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US anti-Wall Street groups gather in Washington

07 december 2011, 13:23
Anti-Wall Street demonstrators sit around a tent at the Occupy LA site in downtown Los Angeles. ©AFP
Anti-Wall Street demonstrators sit around a tent at the Occupy LA site in downtown Los Angeles. ©AFP
Under the slogan "Take back the Capitol," thousands of anti-Wall Street protesters and social activists from across the United States will assemble in Washington on Tuesday for three days of rallies, AFP reports.

A series of demonstrations are planned "in the name of the 99 percent" of people that the anti-corporate movement says have been neglected because lobbyists managed to subvert the US political system on behalf of big business.

After city authorities broke up "Occupy" camps across the United States, starting with New York's "Occupy Wall Street" movement that began nearly three months ago, Washington's "Occupy DC" has become the epicenter of such protests.

Around 3,000 people are expected in around 15 tents deemed the "People's Camp" on the National Mall near the massive white dome of the US Capitol, home to Congress, also near the White House.

The site features a "tent of freedom," and a "tent of equality," while unflattering caricatures of corporate bosses can be seen nearby.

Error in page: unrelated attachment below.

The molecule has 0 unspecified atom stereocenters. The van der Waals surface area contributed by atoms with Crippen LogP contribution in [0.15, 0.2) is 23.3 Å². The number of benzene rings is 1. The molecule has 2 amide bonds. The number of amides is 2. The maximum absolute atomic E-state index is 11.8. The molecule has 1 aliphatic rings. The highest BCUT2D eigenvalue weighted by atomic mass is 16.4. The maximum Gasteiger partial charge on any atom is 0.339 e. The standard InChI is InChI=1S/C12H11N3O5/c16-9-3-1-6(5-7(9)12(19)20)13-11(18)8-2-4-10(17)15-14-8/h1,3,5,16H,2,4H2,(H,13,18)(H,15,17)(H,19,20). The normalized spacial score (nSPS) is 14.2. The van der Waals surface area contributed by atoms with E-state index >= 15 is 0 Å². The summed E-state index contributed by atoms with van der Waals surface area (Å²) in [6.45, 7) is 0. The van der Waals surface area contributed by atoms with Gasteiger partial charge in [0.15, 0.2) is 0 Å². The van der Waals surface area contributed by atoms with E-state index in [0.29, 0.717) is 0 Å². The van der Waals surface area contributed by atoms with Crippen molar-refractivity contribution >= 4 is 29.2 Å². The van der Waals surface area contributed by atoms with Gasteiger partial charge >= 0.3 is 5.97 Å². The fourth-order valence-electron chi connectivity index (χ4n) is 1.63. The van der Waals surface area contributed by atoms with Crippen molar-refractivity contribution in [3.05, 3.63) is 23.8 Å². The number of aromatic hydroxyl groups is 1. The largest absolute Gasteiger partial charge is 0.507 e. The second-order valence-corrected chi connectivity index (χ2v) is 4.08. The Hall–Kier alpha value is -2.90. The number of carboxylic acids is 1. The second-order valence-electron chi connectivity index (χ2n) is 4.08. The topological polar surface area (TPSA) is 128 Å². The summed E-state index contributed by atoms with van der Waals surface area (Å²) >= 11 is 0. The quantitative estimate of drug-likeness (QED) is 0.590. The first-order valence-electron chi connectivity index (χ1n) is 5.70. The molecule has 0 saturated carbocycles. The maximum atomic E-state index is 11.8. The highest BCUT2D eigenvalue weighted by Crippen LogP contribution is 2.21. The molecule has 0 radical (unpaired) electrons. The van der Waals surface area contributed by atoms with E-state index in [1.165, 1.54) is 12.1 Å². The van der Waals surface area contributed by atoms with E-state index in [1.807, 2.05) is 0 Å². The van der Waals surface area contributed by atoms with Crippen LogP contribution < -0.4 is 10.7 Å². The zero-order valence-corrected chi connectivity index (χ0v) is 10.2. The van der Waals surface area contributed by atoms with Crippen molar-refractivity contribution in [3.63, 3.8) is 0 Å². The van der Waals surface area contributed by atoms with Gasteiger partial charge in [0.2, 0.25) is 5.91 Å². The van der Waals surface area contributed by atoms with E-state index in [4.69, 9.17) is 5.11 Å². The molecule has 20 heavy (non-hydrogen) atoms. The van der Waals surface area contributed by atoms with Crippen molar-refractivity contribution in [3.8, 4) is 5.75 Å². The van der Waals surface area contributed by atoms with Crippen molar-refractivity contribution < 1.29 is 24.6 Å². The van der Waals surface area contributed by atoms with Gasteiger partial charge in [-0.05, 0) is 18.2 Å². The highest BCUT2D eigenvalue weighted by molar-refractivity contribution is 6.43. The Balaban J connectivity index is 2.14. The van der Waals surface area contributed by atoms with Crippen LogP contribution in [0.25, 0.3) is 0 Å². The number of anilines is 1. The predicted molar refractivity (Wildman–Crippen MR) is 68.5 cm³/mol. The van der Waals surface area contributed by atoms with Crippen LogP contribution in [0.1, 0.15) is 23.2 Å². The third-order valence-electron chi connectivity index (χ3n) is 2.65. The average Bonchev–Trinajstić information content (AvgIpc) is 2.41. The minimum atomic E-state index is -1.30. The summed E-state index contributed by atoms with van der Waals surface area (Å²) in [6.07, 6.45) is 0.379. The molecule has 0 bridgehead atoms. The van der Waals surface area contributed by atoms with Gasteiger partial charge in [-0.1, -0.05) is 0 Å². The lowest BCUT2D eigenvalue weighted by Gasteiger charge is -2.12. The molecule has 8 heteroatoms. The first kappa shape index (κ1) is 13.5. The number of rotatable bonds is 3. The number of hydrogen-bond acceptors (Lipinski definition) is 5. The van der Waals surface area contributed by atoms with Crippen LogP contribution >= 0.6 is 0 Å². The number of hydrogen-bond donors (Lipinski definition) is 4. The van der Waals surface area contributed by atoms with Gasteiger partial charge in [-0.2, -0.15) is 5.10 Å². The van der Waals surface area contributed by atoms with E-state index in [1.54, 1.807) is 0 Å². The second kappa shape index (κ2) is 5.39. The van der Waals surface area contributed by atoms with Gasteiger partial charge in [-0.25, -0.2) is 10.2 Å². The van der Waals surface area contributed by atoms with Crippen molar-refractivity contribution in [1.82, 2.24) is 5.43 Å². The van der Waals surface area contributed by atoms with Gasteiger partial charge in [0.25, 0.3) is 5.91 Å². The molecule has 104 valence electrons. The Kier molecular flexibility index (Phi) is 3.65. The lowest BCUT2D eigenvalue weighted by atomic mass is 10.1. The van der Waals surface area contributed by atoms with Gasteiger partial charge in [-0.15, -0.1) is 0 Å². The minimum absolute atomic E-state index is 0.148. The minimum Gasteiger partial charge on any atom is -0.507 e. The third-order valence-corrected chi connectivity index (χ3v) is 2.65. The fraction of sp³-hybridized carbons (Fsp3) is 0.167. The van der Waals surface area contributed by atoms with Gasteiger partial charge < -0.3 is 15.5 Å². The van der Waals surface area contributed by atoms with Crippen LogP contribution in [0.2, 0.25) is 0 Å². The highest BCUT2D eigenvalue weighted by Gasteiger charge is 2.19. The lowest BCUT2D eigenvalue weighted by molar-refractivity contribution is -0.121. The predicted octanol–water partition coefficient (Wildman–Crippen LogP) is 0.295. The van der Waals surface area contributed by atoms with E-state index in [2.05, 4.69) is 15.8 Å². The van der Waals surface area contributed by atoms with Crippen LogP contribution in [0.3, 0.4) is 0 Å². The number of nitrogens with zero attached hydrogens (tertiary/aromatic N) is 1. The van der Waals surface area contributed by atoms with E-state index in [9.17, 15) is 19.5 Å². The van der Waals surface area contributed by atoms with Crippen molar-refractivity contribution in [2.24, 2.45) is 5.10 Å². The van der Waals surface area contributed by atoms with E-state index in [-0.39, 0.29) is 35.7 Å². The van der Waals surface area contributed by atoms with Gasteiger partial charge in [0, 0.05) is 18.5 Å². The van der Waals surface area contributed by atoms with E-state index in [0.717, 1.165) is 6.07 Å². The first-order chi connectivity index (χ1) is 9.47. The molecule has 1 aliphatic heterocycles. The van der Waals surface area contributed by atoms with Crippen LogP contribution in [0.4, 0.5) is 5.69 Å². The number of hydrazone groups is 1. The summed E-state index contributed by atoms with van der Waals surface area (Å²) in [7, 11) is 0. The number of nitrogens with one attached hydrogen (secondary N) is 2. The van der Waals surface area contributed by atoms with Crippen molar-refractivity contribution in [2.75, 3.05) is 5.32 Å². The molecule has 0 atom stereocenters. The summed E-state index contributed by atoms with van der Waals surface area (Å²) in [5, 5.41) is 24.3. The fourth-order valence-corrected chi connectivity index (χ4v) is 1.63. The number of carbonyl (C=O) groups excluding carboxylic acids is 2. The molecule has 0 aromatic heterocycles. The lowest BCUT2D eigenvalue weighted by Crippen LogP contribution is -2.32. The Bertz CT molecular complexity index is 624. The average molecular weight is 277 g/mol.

"Take back the Capitol" says on its website that thousands of people have signed up for the event, including unemployed and underemployed people from across the United States, community activists, unions and "Occupy" activists.

"There is an economic crisis in the US; we have 14 million unemployed people, corporations are getting fatter and richer, they are not creating jobs, they are not paying their fair share of taxes," said Renee Asher, a spokeswoman with the SEIU service sector union.

"This is all about the 99 percent and the one percent inequality in this country, which has never been worse. We need Congress to represent the 99 percent, and not the one percent."

On Wednesday, an event will be held on K Street, the epicenter of Washington lobbying. On Thursday, protesters plan to hold a day of prayers and speeches from religious leaders.

Organizers say they are preparing to welcome "Occupy" activists who were evicted from camps in cities such as Los Angeles, Philadelphia, Dallas, New Orleans, Oakland and Portland.

"It's not a one-week commitment... this is a permanent campaign on behalf of unemployed Americans," said AFL-CIO labor union spokesman Jeff Hauser.

"We continue to fight for them and we are going to continue not only in Washington but across the United States to make sure that politicians feel pressure to do the right thing and stand with unemployed Americans."

Washington became the anti-corporate movement's last assured focal point on Sunday, when police arrested 31 protesters and tore down a wooden shelter that was illegally erected at the "Occupy DC" site in McPherson Square.

Following New York's Zuccotti Park eviction in November, police cleared out protesters in Los Angeles and Philadelphia.

There have also been evictions in Dallas, New Orleans, Oakland and Portland, and some clashes with police.

With its numbers of sites in obvious decline, the "Occupy" movement, which began in New York in mid-September, appears to be searching for new targets as it aims to remain relevant heading toward next year's presidential election.

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